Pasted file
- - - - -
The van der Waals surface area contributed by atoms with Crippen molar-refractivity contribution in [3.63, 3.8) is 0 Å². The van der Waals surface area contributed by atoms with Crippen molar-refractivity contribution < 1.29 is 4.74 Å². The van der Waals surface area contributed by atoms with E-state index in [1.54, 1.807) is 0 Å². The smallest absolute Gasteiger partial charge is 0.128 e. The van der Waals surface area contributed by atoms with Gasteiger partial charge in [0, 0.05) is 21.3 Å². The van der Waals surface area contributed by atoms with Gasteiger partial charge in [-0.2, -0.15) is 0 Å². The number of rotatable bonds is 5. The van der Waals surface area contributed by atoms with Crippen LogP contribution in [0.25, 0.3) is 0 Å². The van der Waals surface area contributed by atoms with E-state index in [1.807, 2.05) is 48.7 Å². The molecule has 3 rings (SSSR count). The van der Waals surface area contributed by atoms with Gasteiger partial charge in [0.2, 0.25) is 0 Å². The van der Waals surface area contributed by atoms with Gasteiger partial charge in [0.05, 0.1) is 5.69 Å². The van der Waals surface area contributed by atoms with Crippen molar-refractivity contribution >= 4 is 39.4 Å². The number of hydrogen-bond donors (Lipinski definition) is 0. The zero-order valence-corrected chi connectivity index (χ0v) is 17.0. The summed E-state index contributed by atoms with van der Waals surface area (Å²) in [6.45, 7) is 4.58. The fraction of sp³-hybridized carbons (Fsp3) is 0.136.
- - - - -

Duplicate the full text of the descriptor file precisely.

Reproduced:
The van der Waals surface area contributed by atoms with Crippen molar-refractivity contribution in [3.63, 3.8) is 0 Å². The van der Waals surface area contributed by atoms with Crippen molar-refractivity contribution < 1.29 is 4.74 Å². The van der Waals surface area contributed by atoms with E-state index in [1.54, 1.807) is 0 Å². The smallest absolute Gasteiger partial charge is 0.128 e. The van der Waals surface area contributed by atoms with Gasteiger partial charge in [0, 0.05) is 21.3 Å². The van der Waals surface area contributed by atoms with Gasteiger partial charge in [-0.2, -0.15) is 0 Å². The number of rotatable bonds is 5. The van der Waals surface area contributed by atoms with Crippen LogP contribution in [0.25, 0.3) is 0 Å². The van der Waals surface area contributed by atoms with E-state index in [1.807, 2.05) is 48.7 Å². The molecule has 3 rings (SSSR count). The van der Waals surface area contributed by atoms with Gasteiger partial charge in [0.2, 0.25) is 0 Å². The van der Waals surface area contributed by atoms with Gasteiger partial charge in [0.05, 0.1) is 5.69 Å². The van der Waals surface area contributed by atoms with Crippen molar-refractivity contribution >= 4 is 39.4 Å². The number of hydrogen-bond donors (Lipinski definition) is 0. The zero-order valence-corrected chi connectivity index (χ0v) is 17.0. The summed E-state index contributed by atoms with van der Waals surface area (Å²) in [6.45, 7) is 4.58. The fraction of sp³-hybridized carbons (Fsp3) is 0.136.